Reflections of a professional theatre goer

i-T4j9wSC-MThe first play I ever saw was a production of “Cabaret” at the Community College of Aurora when I was 10-years-old. Now, if you are familiar with the musical, you may wonder why a 10-year-old would be at such a production. My friend’s mom was the costume designer for the show and they invited me to see it with them.

Of course, I didn’t understand everything that was happening, but I couldn’t believe that people got to do this for a living and for school. To put on a gorilla costume with a tutu and perform a love ballad in front of people was something I never knew existed as a career choice.


I went back the next night, only this time I was behind the curtain with the actors who, once they crossed that magical barrier, were no longer named Sally Bowles and Brian Roberts and no longer spoke in the language of jazz and drink.

Thus began what I refer to as my legacy: One, going to the same production more than once, and two, shattering the illusions of the stage in a way that I could better understand it.

Over time, I have seen countless productions of all magnitudes, from high schools performing “West Side Story” to watching “Wicked” on the West End in London.

I am a professional audience member.

However, life does not stop for anyone, not even someone who is devoted to a fictional world.

While audience member, student journalist or theatre lover may be a few of my identifiers, there is one group of people that very few know that I belong to: anxiety.

According to the National Institute of Mental Health, 18 percent of American adults suffer from anxiety in some way over a 12-month period. Anxiety, in a progressive state, causes shortness of breath, nausea, depression, and an excessive state of worry about small details.

I have experienced anxiety since I was 13-years-old. More often than not, these symptoms come very suddenly and without any obvious cause, but can last from minutes to days at a time.

While anxiety affects me almost on a daily basis, there is one place where I never have to catch my breath, and that is sitting among other audience members watching a performance of quality.

The theatre, in more than one way, has truly saved my life, or rather, given me a life to live.


During my time at the Collegian, I have been in and out of rehearsals, dressing rooms and opening nights at CSU and around Fort Collins. I have been greeted with both quizzical expressions as to what this “outsider” is doing in a secretive space and with open arms to the greatest educational experience I have had outside the classroom.

It doesn’t matter at which point I am in my reporting process, or even when I am off duty as a journalist and seeing a production without any background knowledge. When I am in a theatre, I breathe the purest air imaginable without any complications.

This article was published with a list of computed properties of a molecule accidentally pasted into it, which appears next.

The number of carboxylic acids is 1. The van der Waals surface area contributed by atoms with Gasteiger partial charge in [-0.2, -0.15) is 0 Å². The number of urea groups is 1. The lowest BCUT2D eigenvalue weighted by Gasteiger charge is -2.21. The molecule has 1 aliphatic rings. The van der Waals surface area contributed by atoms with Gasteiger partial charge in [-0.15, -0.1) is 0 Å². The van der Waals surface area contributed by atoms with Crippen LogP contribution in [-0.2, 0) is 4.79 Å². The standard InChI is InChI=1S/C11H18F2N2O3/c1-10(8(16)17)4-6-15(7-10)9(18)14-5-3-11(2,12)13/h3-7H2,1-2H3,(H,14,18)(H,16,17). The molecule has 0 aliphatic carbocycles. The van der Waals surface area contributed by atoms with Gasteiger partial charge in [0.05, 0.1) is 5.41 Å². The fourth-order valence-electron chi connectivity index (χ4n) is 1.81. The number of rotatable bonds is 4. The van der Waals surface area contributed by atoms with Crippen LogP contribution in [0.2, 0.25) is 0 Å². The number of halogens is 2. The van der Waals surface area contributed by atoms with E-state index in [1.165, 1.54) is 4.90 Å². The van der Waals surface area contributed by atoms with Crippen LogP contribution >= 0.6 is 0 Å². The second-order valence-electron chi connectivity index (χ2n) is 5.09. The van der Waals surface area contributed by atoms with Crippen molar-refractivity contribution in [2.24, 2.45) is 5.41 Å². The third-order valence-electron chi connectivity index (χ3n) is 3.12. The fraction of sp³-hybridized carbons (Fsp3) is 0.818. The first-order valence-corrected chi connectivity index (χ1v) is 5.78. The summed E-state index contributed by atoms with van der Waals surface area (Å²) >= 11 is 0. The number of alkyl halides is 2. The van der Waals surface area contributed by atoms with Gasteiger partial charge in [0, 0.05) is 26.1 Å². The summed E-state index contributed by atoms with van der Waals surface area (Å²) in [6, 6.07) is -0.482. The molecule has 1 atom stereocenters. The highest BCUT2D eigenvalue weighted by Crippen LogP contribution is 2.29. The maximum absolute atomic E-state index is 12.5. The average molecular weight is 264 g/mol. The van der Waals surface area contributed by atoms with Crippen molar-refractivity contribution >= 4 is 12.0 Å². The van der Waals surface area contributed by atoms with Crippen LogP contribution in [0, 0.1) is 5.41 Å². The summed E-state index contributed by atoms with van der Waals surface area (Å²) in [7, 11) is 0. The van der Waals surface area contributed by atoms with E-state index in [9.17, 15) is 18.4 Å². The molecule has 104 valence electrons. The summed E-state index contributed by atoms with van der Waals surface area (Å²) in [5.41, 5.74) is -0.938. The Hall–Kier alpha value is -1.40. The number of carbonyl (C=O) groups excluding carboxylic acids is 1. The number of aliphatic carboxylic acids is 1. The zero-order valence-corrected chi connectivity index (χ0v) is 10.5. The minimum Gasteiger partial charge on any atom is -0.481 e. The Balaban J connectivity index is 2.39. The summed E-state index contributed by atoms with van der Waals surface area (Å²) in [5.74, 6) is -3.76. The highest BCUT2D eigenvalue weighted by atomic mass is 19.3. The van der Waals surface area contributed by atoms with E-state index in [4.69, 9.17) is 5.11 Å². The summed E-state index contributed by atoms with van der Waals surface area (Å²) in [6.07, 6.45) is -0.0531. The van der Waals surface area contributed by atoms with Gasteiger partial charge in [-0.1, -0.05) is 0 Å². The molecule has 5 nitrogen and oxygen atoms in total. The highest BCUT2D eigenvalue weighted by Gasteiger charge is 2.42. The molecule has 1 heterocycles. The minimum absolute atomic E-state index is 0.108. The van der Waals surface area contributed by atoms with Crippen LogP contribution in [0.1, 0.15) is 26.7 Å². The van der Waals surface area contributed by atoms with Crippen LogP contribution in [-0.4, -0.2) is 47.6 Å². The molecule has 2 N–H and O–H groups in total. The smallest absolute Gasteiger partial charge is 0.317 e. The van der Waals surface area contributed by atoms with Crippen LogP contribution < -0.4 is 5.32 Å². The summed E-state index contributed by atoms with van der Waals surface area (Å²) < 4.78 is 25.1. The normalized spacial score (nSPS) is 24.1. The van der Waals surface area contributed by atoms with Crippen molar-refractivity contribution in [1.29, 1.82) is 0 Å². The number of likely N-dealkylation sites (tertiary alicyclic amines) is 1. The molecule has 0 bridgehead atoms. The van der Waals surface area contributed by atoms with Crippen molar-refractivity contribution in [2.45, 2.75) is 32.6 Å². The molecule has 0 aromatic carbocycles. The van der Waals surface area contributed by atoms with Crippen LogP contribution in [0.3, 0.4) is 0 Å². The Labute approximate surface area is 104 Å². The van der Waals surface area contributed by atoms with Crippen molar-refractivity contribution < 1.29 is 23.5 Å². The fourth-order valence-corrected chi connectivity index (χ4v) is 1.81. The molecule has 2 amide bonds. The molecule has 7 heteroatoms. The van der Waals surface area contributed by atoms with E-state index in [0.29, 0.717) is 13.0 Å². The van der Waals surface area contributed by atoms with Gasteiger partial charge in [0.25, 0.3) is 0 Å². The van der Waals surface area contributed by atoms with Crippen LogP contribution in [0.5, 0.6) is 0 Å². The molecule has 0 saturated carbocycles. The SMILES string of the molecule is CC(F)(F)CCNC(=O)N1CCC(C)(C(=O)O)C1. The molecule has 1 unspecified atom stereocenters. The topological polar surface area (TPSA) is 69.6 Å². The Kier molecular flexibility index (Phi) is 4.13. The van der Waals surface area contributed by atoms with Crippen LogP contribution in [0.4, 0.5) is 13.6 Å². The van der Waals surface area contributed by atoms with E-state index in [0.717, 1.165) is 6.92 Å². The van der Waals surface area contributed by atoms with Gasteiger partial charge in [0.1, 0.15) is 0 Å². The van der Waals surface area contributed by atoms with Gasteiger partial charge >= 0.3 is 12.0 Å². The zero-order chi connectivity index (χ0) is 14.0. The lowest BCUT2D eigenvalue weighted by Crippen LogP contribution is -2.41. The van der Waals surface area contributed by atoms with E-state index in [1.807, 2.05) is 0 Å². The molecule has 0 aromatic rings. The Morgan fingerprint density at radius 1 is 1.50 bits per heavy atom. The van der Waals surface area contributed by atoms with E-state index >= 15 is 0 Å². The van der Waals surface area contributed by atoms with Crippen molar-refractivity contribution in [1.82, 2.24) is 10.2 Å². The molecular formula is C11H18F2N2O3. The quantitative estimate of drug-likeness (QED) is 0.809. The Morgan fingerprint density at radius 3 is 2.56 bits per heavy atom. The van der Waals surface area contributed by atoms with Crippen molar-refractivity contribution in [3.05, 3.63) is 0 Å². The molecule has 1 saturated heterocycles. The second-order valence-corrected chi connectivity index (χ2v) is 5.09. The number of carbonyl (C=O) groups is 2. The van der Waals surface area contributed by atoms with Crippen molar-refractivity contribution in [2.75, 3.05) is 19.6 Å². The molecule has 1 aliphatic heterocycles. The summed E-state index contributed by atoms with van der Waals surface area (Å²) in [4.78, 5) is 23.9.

There was an article recently in the Collegian exploring the reasons why students remain at Colorado State from their freshman year all the way to graduation. I questioned this myself.

As for me, the only reason I can think of is because of my job at the Collegian.

It is here that I can question the instincts of an actor, director or costume designer and be able to share my thoughts with audience members who are not so lucky.

I say lucky because that is how I feel to be in such a situation, even if it asks me to stay in a rehearsal until 11 at night or hunt down a source hours before deadline. I feel lucky to watch people who have become my friends be transformed, to see them fall in love, scream in pain, or have a cream pie thrown in their face and, more importantly, know why they do so.

I have been asked many times why I write about the theatre and why I want the secrets to be revealed before seeing a show. While I may not be an actor, designer or director, theatre is what gives me knowledge of human behavior, helps me understand life’s difficulties and allows me to question actions and ideas that I know have an attainable answer.

I’ll repeat what Johnny Depp’s character says in the film “The Libertine”: “Theatre is my drug, and my illness is so far advanced that my physic must be of the highest quality.”

No, I have never set foot on the stage. Instead, for the last three years, I have sat among the bravest people, notebook in hand, watching a piece of writing come to life.

While this may be my last semester as a student journalist, I hope to forever be a professional audience member.

Assistant Entertainment Editor Lianna Salva has attended more plays than you even knew existed. She can be reached at